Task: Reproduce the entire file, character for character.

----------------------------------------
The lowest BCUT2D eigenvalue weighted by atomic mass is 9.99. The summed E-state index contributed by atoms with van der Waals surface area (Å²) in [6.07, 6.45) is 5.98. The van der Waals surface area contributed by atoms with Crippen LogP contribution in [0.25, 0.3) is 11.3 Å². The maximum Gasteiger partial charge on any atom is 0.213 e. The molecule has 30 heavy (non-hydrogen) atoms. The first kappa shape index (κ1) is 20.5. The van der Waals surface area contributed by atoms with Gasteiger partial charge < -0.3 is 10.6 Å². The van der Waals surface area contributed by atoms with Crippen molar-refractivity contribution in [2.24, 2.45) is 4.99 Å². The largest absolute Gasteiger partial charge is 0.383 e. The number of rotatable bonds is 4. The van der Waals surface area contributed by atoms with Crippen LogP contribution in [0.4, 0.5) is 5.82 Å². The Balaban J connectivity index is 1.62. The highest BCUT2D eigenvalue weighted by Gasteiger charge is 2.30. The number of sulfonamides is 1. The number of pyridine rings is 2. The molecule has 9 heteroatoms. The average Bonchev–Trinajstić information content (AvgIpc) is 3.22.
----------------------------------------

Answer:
The lowest BCUT2D eigenvalue weighted by atomic mass is 9.99. The summed E-state index contributed by atoms with van der Waals surface area (Å²) in [6.07, 6.45) is 5.98. The van der Waals surface area contributed by atoms with Crippen LogP contribution in [0.25, 0.3) is 11.3 Å². The maximum Gasteiger partial charge on any atom is 0.213 e. The molecule has 30 heavy (non-hydrogen) atoms. The first kappa shape index (κ1) is 20.5. The van der Waals surface area contributed by atoms with Gasteiger partial charge < -0.3 is 10.6 Å². The van der Waals surface area contributed by atoms with Crippen molar-refractivity contribution in [2.24, 2.45) is 4.99 Å². The largest absolute Gasteiger partial charge is 0.383 e. The number of rotatable bonds is 4. The van der Waals surface area contributed by atoms with Crippen LogP contribution in [0.4, 0.5) is 5.82 Å². The Balaban J connectivity index is 1.62. The highest BCUT2D eigenvalue weighted by Gasteiger charge is 2.30. The number of sulfonamides is 1. The number of pyridine rings is 2. The molecule has 9 heteroatoms. The average Bonchev–Trinajstić information content (AvgIpc) is 3.22.